When it comes to vision, Nissan has tons of it. The Japanese automaker is planning to make an ecosystem for electric vehicles (EV), with a plan designed to utilize electric batteries’ ability to store and share energy; for example, powering a home or a business.
However, it isn’t as simple as that. In fact, the plan is so wide-scoped that describing it as an ‘ecosystem’ sounds just about right. Nissan is trying to make its EVs universally connected by devising its own energy systems for battery charging, energy sharing, and feeding energy back to grids. Not only that, the Japanese carmaker, is also looking forward to reusing electric car batteries. All that was mentioned are part of the Nissan Energy plan.
The plan is already in the works with programs in the US, Japan, and Europe of creating an ecosystem around its product range of EVs, such as the LEAF – all under the umbrella of Nissan Intelligent Mobility strategy.
“Nissan Energy will enable our customers to use their electric cars for much more than just driving – now they can be used in nearly every aspect of the customer’s lives. Our Nissan Intelligent Mobility vision calls for changing how cars are integrated with society, and Nissan Energy turns that vision into reality.”
There are three key initiatives in the Nissan Energy plan, which are mainly focused on energy supply, sharing, and storage. Nissan believes these three will set new standards for connecting vehicles to energy systems. Under the Energy Supply initiative, Nissan aims to provide connected charging solutions to customers at home, on the road, and even to their end destination. The initiative will assist Nissan owners by verifying whether the wall boxes or electrical sockets can be safely connected to their Nissan vehicle.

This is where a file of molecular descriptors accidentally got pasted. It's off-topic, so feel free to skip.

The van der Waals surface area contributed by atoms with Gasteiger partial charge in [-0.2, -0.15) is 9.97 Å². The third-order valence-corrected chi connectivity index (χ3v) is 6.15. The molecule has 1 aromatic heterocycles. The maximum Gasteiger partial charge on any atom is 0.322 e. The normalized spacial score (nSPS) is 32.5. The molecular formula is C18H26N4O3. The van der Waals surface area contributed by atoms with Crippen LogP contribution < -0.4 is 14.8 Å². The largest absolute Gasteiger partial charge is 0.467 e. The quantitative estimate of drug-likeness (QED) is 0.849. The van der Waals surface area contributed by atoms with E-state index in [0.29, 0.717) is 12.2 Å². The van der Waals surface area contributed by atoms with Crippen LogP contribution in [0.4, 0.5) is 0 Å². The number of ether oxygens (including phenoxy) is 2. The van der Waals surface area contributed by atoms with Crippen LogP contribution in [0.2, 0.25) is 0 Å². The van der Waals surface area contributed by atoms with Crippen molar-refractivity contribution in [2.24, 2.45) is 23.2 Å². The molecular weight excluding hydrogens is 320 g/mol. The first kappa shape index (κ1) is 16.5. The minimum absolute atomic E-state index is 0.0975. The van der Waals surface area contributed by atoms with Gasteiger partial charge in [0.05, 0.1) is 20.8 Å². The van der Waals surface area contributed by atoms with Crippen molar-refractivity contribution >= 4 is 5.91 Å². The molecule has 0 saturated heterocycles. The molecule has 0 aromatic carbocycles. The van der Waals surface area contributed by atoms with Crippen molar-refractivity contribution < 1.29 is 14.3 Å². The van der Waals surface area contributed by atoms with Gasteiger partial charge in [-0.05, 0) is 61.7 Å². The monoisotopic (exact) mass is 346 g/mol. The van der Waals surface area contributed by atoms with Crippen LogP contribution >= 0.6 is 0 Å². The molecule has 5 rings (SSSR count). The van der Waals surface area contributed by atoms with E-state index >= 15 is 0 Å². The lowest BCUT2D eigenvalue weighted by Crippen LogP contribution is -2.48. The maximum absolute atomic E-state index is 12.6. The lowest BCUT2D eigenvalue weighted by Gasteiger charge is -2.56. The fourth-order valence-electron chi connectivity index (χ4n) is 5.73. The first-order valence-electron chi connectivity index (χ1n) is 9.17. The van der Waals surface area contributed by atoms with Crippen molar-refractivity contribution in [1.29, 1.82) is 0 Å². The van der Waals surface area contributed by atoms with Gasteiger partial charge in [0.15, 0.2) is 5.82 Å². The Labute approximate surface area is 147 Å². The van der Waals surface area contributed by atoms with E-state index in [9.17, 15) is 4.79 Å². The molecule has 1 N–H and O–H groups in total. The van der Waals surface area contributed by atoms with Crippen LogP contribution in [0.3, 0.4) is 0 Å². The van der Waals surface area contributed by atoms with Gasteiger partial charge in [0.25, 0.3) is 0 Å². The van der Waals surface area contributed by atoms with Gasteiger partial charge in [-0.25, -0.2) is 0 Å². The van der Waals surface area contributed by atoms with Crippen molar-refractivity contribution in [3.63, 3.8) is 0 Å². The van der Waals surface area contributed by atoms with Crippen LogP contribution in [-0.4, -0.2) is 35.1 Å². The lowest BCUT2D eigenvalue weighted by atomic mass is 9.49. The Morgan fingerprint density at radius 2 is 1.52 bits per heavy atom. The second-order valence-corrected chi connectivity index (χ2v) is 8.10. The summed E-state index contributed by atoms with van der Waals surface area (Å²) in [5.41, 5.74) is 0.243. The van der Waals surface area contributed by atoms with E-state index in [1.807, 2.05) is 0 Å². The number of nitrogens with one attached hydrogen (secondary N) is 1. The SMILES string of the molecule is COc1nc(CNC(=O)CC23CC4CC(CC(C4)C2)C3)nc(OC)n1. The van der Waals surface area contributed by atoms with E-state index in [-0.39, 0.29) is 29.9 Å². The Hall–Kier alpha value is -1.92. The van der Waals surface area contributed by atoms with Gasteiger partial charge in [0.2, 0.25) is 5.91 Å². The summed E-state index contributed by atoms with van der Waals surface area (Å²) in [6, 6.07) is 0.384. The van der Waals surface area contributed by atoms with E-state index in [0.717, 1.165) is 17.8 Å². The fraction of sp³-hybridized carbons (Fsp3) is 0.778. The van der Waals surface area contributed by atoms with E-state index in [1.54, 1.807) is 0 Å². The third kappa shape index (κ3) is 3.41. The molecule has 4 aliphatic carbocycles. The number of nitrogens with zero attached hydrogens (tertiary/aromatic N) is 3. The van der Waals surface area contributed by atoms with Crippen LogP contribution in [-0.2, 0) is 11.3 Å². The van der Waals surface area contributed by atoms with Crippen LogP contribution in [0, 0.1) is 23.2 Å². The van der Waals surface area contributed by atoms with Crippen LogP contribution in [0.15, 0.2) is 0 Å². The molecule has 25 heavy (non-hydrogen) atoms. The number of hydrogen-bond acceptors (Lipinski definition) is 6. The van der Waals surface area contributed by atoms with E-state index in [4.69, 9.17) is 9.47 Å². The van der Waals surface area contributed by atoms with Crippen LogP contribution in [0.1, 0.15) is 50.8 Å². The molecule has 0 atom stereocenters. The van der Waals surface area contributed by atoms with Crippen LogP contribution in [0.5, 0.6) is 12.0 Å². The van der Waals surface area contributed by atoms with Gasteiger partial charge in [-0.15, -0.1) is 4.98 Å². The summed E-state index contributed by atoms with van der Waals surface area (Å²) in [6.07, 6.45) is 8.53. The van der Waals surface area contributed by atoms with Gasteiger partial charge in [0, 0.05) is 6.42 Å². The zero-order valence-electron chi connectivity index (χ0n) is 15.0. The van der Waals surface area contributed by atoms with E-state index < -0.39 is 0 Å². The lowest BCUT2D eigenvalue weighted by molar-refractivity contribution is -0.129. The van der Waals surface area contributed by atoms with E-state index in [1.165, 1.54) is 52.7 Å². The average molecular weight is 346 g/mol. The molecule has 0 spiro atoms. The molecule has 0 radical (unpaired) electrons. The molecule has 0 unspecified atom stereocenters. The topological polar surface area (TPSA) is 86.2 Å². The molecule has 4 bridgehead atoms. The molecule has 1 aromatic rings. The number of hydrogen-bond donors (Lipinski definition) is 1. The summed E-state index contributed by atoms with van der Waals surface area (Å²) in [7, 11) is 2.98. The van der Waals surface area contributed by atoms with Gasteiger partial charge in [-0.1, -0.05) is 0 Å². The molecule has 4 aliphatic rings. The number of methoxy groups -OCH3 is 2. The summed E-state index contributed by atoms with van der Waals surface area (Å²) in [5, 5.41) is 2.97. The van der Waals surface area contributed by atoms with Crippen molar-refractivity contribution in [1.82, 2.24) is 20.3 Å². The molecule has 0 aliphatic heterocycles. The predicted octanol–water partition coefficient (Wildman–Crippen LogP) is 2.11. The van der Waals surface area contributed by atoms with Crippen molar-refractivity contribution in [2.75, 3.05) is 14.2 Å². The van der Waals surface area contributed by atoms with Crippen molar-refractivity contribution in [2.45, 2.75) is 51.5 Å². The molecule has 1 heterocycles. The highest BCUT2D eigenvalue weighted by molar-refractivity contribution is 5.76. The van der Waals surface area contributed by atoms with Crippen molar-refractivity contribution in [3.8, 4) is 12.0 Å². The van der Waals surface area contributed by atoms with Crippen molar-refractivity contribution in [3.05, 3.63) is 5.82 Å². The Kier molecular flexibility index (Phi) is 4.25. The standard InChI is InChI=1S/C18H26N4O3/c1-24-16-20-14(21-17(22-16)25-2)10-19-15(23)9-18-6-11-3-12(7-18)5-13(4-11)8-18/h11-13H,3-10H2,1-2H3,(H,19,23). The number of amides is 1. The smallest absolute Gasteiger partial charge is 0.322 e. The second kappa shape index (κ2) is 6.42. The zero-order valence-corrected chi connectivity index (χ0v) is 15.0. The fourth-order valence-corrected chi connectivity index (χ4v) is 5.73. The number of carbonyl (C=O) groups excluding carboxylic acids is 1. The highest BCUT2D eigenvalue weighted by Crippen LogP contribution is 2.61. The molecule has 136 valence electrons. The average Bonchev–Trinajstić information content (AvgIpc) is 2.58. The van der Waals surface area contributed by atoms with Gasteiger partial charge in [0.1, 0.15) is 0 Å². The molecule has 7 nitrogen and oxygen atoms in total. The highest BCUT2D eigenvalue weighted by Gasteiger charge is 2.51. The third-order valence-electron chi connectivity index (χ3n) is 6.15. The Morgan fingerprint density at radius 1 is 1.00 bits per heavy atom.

The Energy Share initiative, on the other hand, aims to transform Nissan EVs as mobile energy storage devices that could connect with society’s infrastructure and share its energy to power homes and business buildings. This could also enable the car to act as virtual power plants by sharing its power to local energy grids for efficient energy management. Meanwhile, the Energy Storage initiative is designed to extend or add a ‘second life’ to the EV’s battery.
With all that’s stated, we could be off to a future where owning a Nissan EV is one of the most practical ways to go. If you’re quite as interested as we are, all we could do is wait and stay tuned on the development of this project, and its arrival to the Philippine market.